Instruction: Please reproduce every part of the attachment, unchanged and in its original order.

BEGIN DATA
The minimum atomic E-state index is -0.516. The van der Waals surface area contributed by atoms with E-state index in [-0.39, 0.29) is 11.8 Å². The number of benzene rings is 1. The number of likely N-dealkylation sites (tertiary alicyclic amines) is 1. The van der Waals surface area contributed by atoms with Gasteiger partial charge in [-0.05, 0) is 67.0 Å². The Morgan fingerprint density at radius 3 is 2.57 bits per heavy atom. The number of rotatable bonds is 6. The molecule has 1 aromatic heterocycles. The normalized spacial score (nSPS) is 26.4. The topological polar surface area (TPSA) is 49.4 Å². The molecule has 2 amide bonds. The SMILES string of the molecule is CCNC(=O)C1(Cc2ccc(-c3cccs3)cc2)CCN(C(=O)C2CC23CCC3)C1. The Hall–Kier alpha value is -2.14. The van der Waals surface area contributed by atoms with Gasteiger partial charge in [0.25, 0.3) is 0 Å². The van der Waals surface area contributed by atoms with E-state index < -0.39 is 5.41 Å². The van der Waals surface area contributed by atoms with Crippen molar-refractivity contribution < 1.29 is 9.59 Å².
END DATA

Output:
The minimum atomic E-state index is -0.516. The van der Waals surface area contributed by atoms with E-state index in [-0.39, 0.29) is 11.8 Å². The number of benzene rings is 1. The number of likely N-dealkylation sites (tertiary alicyclic amines) is 1. The van der Waals surface area contributed by atoms with Gasteiger partial charge in [-0.05, 0) is 67.0 Å². The Morgan fingerprint density at radius 3 is 2.57 bits per heavy atom. The number of rotatable bonds is 6. The molecule has 1 aromatic heterocycles. The normalized spacial score (nSPS) is 26.4. The topological polar surface area (TPSA) is 49.4 Å². The molecule has 2 amide bonds. The SMILES string of the molecule is CCNC(=O)C1(Cc2ccc(-c3cccs3)cc2)CCN(C(=O)C2CC23CCC3)C1. The Hall–Kier alpha value is -2.14. The van der Waals surface area contributed by atoms with Gasteiger partial charge in [0.25, 0.3) is 0 Å². The van der Waals surface area contributed by atoms with E-state index < -0.39 is 5.41 Å². The van der Waals surface area contributed by atoms with Crippen molar-refractivity contribution < 1.29 is 9.59 Å².